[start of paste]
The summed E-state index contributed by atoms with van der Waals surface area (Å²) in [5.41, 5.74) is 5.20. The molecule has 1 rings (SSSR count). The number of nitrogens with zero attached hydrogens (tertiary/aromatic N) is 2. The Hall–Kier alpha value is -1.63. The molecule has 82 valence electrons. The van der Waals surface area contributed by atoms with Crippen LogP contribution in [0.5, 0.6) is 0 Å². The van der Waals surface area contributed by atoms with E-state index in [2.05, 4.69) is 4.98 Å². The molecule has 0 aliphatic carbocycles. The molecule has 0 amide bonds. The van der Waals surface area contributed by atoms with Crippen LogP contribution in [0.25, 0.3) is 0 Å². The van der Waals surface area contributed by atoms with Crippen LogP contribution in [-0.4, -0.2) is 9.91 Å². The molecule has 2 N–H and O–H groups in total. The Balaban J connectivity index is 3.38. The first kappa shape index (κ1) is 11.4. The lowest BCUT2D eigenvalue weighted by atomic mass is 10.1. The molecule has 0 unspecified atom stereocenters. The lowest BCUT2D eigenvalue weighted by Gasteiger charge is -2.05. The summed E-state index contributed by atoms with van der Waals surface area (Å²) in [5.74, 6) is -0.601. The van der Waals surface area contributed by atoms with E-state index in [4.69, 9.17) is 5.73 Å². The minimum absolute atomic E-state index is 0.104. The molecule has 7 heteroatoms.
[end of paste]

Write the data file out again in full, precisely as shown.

The summed E-state index contributed by atoms with van der Waals surface area (Å²) in [5.41, 5.74) is 5.20. The molecule has 1 rings (SSSR count). The number of nitrogens with zero attached hydrogens (tertiary/aromatic N) is 2. The Hall–Kier alpha value is -1.63. The molecule has 82 valence electrons. The van der Waals surface area contributed by atoms with Crippen LogP contribution in [0.5, 0.6) is 0 Å². The van der Waals surface area contributed by atoms with E-state index in [2.05, 4.69) is 4.98 Å². The molecule has 0 aliphatic carbocycles. The molecule has 0 amide bonds. The van der Waals surface area contributed by atoms with Crippen LogP contribution in [0.25, 0.3) is 0 Å². The van der Waals surface area contributed by atoms with Crippen LogP contribution in [-0.4, -0.2) is 9.91 Å². The molecule has 2 N–H and O–H groups in total. The Balaban J connectivity index is 3.38. The first kappa shape index (κ1) is 11.4. The lowest BCUT2D eigenvalue weighted by atomic mass is 10.1. The molecule has 0 unspecified atom stereocenters. The lowest BCUT2D eigenvalue weighted by Gasteiger charge is -2.05. The summed E-state index contributed by atoms with van der Waals surface area (Å²) in [5.74, 6) is -0.601. The van der Waals surface area contributed by atoms with E-state index in [4.69, 9.17) is 5.73 Å². The minimum absolute atomic E-state index is 0.104. The molecule has 7 heteroatoms.